Synopses & Reviews
You know the cycle: you have a stressful day and find yourself snacking or overeating at dinner to make yourself feel better. The ritual of eating becomes so calming, you can't stop-and the guilt and self-criticism you feel can lead you to overeat even more the next day. What you may not know is that simply replacing your negative feelings with compassion for yourself can interrupt this cycle so that you can meet your emotional needs without resorting to overeating.
The Compassionate-Mind Guide to Ending Overeating presents an evidence-based program designed to help you grow a deep and abiding love for your body and health that transcends your emotional connection with food. As you work through the worksheets and evaluations in this book, you'll discover the specific reasons for your overeating, find out which foods trigger you to overeat, and then develop satisfying meal plans for getting your eating back on track.
This guide will help you:
- Understand your overeating pattern
- Motivate yourself for change
- Learn a new six-step program for enjoying food without overeating
- Compassionately care for your body
You'll also build compassionate-mind skills for dealing with stress, self-criticism, and shame, and establish a balanced eating pattern that will free you from the overeating cycle.
In The Compassionate-Mind Guide to Ending Overeating, a psychologist specializing in eating disorders who is also on the board of directors for the Compassionate Mind Foundation presents a groundbreaking approach to changing readers' relationship to food. Compassion-focused therapy for eating disorders (CFT-E) helps readers overcome self-criticism with self-compassion and end overeating for good.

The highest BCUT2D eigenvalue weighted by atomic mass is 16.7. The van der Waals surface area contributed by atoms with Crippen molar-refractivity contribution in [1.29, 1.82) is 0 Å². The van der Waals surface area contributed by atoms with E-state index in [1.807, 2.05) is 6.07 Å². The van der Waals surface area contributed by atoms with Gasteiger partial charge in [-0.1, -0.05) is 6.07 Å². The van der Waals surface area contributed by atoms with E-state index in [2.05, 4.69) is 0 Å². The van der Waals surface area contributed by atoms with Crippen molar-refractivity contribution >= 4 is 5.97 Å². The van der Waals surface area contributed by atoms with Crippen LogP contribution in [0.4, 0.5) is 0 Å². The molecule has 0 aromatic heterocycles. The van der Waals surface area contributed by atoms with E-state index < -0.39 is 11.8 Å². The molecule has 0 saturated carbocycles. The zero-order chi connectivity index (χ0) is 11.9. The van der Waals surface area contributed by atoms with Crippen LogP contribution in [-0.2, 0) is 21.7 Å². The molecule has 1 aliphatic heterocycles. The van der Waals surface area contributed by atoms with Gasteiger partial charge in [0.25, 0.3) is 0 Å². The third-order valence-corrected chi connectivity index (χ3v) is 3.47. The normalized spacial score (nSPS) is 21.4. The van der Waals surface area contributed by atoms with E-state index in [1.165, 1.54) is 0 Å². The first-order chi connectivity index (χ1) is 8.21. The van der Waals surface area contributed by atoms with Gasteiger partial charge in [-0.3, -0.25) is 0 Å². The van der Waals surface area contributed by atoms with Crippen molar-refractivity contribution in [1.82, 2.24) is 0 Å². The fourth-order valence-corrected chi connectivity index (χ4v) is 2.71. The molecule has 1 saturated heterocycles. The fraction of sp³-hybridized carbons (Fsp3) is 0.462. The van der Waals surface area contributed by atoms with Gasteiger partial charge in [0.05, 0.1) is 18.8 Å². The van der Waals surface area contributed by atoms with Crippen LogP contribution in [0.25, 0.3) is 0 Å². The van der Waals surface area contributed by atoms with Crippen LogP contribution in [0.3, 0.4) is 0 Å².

About the Author
Ken Goss, DClinPsy, is a consultant clinical psychologist and head of Coventry Eating Disorders in the United Kingdom. He has pioneered the use of compassion-focused therapy for the treatment of eating disorders. He was a student of Paul Gilbert, author of The Compassionate Mind and Overcoming Depression, and has worked within the field of compassion-focused therapy since the early 1990s. He is on the board of the Compassionate Mind Foundation and is one of the country's leading experts on using compassion-focused therapy for the treatment of eating disorders.Paul Gilbert, PhD, is world-renowned for his work on depression, shame, and self-criticism. He is head of the mental health research unit at the University of Derby and author of The Compassionate Mind and Overcoming Depression.